Expected signature for ATMEGA328P is 1E 95 0F

      Delete
    7. Sorry - I meant to write

      avrdude -P gpio -c gpio -p atmega328p -F

      The version of avrdude is 5.10-4 for armhf.deb

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    8. Just checked conections again and placed Gertboard directly on Pi (i.e. no ribbon cable connection) - no change!!

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    9. If you've got invalid device signature then you are doing something right! It means you have avrdude talking to the GPIO interface with no errors. Now you need to configure avrdude to use the correct gpio pins. You can use the customisation section above as an example but you will have to alter the pin numbers to suit your hardware.

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    10. Hi! I had the same problem and I solved with a little patch in the code. Basically if you export and try to change direction of a pin very quickly you got that error, I put some sleep in the avrdude code and then it works. I'll send you a patch as soon I boot my Rpi where there is the code..

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    11. here a patch
      http://savannah.nongnu.org/bugs/?44218

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  10. File .avrduderc created with cutomized entrires as above - no joy. When or how is this file read/executed. Two pins for reset? I have only one connection - pin 8. There is no mention of needing to do this at https://projects.drogon.net/raspberry-pi/gertboard/ and https://projects.drogon.net/raspberry-pi/gertboard/initial-setup-of-the-atmega/ - thanks again Steve but still not working.

    ReplyDelete
    Replies
    1. The custom .avrdudrc file above is no for the Gertboard, it is for my programmer, http://blog.stevemarple.co.uk/2013/02/rfm12b-shield-for-raspberry-pi.html That's why I said you need to adjust the numbers to suit your hardware.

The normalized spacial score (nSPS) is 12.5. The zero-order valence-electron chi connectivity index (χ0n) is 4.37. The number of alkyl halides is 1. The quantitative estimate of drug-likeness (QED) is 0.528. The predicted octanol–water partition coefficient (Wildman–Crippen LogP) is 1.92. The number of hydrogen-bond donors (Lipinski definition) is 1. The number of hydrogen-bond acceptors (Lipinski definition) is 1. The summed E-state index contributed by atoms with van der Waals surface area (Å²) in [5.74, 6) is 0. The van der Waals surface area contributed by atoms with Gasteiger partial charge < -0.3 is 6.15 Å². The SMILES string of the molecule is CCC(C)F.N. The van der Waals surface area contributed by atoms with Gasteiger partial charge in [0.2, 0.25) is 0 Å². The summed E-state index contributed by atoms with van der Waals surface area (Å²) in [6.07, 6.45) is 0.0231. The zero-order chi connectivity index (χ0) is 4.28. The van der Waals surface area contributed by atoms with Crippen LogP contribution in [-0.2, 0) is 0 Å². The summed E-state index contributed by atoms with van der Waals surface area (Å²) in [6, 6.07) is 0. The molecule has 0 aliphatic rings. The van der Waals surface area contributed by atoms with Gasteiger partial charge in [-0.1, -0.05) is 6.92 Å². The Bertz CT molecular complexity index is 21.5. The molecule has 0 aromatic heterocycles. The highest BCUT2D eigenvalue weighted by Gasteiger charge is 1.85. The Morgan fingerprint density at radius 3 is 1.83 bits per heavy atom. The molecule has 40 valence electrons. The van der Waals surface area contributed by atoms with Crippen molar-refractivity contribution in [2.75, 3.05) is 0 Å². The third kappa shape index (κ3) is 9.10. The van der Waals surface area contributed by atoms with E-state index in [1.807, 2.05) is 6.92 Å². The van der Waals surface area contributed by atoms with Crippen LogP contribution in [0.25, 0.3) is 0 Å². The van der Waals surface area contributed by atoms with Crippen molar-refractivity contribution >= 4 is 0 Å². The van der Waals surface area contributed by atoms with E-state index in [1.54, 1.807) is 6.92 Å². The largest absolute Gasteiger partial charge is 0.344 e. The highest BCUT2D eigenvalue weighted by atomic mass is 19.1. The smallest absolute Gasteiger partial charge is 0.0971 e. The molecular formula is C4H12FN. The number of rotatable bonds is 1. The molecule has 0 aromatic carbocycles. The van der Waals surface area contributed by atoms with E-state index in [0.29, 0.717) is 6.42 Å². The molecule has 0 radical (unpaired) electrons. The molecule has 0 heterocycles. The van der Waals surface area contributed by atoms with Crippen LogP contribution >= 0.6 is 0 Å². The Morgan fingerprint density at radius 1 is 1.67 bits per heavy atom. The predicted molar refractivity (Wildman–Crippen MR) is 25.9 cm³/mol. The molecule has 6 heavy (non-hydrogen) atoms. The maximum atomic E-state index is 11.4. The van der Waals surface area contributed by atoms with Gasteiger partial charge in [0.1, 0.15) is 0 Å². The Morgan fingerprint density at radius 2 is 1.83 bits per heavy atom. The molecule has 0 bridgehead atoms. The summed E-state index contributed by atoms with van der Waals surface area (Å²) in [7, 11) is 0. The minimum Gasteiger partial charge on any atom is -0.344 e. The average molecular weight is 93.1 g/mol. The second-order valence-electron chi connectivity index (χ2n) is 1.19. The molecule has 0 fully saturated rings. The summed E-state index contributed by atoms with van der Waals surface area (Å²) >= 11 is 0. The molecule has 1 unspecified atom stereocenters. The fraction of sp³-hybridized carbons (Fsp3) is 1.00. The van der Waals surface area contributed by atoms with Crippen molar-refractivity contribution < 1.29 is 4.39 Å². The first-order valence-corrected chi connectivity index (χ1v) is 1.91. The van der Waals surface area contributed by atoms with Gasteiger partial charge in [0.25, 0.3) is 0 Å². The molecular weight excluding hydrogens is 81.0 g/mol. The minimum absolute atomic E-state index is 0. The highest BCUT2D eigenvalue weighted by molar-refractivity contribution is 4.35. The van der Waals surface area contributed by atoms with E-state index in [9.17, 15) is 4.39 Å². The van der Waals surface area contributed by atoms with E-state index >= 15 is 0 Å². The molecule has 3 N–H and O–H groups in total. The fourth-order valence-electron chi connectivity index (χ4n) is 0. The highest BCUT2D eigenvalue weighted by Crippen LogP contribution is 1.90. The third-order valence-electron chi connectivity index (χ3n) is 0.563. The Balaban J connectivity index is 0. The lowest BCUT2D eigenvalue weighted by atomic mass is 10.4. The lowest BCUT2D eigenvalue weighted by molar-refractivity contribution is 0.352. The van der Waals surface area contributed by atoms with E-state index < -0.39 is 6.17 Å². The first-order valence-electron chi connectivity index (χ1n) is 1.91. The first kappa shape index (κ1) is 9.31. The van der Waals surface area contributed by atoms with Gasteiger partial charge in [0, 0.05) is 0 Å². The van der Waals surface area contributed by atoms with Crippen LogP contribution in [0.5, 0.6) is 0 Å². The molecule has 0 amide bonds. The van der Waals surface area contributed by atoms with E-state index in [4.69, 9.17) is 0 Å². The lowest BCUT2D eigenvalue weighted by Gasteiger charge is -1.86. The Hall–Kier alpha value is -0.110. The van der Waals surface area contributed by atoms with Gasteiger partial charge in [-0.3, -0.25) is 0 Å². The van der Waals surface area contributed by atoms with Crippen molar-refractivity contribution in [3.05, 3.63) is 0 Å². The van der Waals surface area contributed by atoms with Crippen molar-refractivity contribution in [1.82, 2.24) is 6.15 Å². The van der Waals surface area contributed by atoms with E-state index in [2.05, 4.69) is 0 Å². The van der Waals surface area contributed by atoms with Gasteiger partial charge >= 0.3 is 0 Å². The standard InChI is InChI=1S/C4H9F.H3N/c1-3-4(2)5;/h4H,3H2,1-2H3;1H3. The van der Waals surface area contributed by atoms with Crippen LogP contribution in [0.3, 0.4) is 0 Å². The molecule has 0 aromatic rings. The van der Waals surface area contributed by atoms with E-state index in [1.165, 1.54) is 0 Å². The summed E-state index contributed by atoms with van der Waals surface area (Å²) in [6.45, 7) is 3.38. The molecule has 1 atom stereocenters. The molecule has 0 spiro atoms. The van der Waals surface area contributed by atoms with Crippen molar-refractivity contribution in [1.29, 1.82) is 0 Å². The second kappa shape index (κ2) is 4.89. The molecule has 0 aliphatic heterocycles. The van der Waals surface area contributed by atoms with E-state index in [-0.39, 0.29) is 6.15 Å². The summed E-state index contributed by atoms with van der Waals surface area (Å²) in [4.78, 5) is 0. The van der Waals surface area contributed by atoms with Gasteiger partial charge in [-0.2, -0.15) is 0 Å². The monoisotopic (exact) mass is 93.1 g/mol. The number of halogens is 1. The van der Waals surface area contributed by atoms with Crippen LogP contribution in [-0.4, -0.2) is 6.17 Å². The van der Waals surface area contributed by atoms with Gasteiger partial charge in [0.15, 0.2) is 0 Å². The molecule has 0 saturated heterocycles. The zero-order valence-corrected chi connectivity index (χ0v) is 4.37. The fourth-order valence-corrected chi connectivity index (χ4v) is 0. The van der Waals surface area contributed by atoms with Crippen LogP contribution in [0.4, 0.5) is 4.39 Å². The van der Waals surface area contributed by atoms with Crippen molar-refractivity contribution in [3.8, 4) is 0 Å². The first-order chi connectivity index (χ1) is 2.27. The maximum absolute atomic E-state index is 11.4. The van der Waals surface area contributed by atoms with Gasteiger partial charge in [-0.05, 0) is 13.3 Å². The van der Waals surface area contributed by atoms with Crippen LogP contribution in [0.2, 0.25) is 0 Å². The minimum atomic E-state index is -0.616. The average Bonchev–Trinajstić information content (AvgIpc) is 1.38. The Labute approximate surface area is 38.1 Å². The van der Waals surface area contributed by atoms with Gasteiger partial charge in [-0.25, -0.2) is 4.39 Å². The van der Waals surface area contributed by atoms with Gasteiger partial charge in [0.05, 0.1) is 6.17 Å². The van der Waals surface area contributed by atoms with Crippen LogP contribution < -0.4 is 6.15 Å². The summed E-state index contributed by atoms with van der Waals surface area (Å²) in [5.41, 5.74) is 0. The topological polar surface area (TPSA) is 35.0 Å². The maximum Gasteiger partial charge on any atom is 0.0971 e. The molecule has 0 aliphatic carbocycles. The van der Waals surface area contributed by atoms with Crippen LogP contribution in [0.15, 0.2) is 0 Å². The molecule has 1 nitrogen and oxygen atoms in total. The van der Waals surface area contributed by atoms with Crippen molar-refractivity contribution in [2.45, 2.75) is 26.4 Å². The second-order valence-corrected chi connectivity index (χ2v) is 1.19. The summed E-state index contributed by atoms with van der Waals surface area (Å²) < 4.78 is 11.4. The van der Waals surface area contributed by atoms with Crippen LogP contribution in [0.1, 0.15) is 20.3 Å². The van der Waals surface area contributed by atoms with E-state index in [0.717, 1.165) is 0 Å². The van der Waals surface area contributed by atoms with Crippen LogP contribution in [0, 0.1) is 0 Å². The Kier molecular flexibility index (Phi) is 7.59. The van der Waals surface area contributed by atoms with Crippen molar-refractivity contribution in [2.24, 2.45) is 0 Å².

My board supports two programmers, one for the onboard ATmega328P and one external target, hence two different reset pins. The other pins are shared between both programmers and are only connected to the MCU only when programming a device.

      So your original problem, namely not having permission to connect to the GPIO, is solved. The Gertboard pins should be documented in the user manual.

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  11. You are being very patient with me. So I don't need the .avrduderc file?
    No permission error but I am still getting the rc=-1 error with

    1) avrdude set as -rwsr-sr-x 1 root root
    and running

    2) sudo -i

    3) avrdude -P gpio -c gpio -p atmega328p

    Many thanks for your persistence and patience.

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  12. created .avrduderc with correct GPIO pins defined but - alas no deal.

    ReplyDelete
  13. Excuse my ignorance but -- does this procedure work on an atmega328p chip that has previously been working in an Arduino Uno or does it require a completely virgin 'NEW' chip. If the latter, is it possible to re-initilaise the chip? I have 4 atmega328p chips that fail with rhe same rc=-1 error after re-installing the above on a new Pi.

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    Replies
    1. It shouldn't make any difference. What you need to watch for is that the fuses on a new IC will be set to use the internal RC oscillator. If you remove an IC from an Arduino it was probably programmed to use an external crystal.